After, the (M +1) weights have been generated, they are incorporated into a delay line filter such as that illustrated in FIG. 3. The weights are illustrated by resitsors 7 whose resistance values are interrelated according to the values: of the weights I F I Therefore, the weights describe the relative amplitude scale values to be applied to the seismic trace ;f(t) by the 6 filter. In the example given, the weights are normalized with respect to the weight I since it is defined as one.
The input to the filter, illustrated in FIG. 3, is the analog sesmic trace f(t) and the output of the filter is an analog trace having the reverberation characteristic eliminated therefrom.
Referring now to FIG. 3, the delay line filter includes a delay line 5 having thereon sample points a, b, M +1. These sample points have a spacing 'r apart. Connected to each sample point is a resistor 7 which in turn is connected to summation network 6. The resistance values of resistors 7 are interrelated according to the weights l r F I The delay line 5 may be a series of electrical delay circuits each having a delay 1- between sample points or may be a magnetic drum having the seismic trace f(t) recorded thereon. One such delay line filter which may suitably be used with the invention is illustrated in FIG. 3 of the publication entitled, Geophysics, Magnetic Delay Line Filtering Techniques, vol. XX, No. 4, October 1955, pages 745-765, by Jones et al.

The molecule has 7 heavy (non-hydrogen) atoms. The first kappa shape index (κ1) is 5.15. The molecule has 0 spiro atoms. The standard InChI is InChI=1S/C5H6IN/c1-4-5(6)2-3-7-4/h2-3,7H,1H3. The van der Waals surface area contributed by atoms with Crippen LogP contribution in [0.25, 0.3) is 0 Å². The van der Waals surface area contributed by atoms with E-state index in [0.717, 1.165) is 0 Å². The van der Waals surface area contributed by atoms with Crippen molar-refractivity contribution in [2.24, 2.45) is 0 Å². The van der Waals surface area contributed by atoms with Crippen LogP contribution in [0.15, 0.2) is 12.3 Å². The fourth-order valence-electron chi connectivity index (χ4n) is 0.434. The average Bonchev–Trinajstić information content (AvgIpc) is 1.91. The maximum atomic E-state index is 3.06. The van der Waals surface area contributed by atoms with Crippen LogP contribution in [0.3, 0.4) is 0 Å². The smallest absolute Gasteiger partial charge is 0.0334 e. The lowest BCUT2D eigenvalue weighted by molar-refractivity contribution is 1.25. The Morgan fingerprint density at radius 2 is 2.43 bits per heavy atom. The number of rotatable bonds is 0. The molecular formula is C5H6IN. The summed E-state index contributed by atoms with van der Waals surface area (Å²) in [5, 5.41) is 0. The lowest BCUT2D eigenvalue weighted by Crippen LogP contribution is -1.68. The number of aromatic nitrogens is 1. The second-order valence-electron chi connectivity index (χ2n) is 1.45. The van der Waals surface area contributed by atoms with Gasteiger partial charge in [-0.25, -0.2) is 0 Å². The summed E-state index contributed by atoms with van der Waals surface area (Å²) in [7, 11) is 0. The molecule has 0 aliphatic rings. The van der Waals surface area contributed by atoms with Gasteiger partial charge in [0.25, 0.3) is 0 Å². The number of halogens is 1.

Referring now to FIG. 2, wherein is disclosed a functional block diagram for generating the previously discussed filter weights, an explosion (shot) is detonated at 1 to create a seismic disturbance in the area under investigation. The mechanical vibrations resulting from the seismic disturbance are detected by a linear array of seismometers and converted into corresponding electrical signals. It should be understood that each seismometer location may include a single seismometer or a group of seismometers in order to produce a single seismic trace corresponding to that location.
Prior to deriving the auto-correlation function of a seismic trace, it is desirable to eliminate the noise components in that trace. To this end, the seismic disturbance is detected by a linear seismometer array and processed by component 2 for producing a single seismic noise-free trace (t). The processor 2 is a multichannel seismic data processor for eliminating noise and may be of the type disclosed in U.S. Pat. 3,274,541, issued Sept. 20, 1962, to Peter Embree.
In said United States patent, there is disclosed a process for eliminating noise by sampling seismic wave phenomena with a linear seismometer array and producing an output noise-free seismic trace, which trace is effectively seen by a sismometer positioned in the center of the array. It should be understood that other techniques for producing a noise-free seismic trace may be employed, including single channel processing techniques. It should further be understood that the use of a processor for eliminating thet noise components in the trace f(t) prior to obtaining the auto-correlation function of the trace is not critical to the invention but only desirable.
The noise-free seismic trace f(t) produced by the process described in said copending application is recorded on magnetic tape and applied to the input of the auto-correlation function generator 3.